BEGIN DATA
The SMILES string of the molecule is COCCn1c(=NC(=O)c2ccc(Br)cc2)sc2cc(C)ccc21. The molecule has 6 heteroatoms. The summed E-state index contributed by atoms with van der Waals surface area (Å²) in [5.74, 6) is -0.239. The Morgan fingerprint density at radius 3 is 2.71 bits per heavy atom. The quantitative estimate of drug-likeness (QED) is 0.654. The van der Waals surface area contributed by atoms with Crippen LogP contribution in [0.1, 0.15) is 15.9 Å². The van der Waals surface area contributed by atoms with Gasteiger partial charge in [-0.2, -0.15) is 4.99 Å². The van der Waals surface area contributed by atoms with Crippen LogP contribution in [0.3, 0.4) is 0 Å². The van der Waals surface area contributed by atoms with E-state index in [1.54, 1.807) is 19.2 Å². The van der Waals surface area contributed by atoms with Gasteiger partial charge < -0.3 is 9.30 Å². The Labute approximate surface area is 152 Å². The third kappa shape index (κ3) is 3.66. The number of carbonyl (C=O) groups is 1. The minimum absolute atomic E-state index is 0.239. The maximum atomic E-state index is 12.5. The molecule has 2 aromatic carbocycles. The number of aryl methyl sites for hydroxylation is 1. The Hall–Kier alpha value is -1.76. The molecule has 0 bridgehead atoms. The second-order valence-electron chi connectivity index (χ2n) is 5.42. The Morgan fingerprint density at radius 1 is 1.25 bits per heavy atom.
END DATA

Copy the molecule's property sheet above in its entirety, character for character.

The SMILES string of the molecule is COCCn1c(=NC(=O)c2ccc(Br)cc2)sc2cc(C)ccc21. The molecule has 6 heteroatoms. The summed E-state index contributed by atoms with van der Waals surface area (Å²) in [5.74, 6) is -0.239. The Morgan fingerprint density at radius 3 is 2.71 bits per heavy atom. The quantitative estimate of drug-likeness (QED) is 0.654. The van der Waals surface area contributed by atoms with Crippen LogP contribution in [0.1, 0.15) is 15.9 Å². The van der Waals surface area contributed by atoms with Gasteiger partial charge in [-0.2, -0.15) is 4.99 Å². The van der Waals surface area contributed by atoms with Crippen LogP contribution in [0.3, 0.4) is 0 Å². The van der Waals surface area contributed by atoms with E-state index in [1.54, 1.807) is 19.2 Å². The van der Waals surface area contributed by atoms with Gasteiger partial charge < -0.3 is 9.30 Å². The Labute approximate surface area is 152 Å². The third kappa shape index (κ3) is 3.66. The number of carbonyl (C=O) groups is 1. The minimum absolute atomic E-state index is 0.239. The maximum atomic E-state index is 12.5. The molecule has 2 aromatic carbocycles. The number of aryl methyl sites for hydroxylation is 1. The Hall–Kier alpha value is -1.76. The molecule has 0 bridgehead atoms. The second-order valence-electron chi connectivity index (χ2n) is 5.42. The Morgan fingerprint density at radius 1 is 1.25 bits per heavy atom.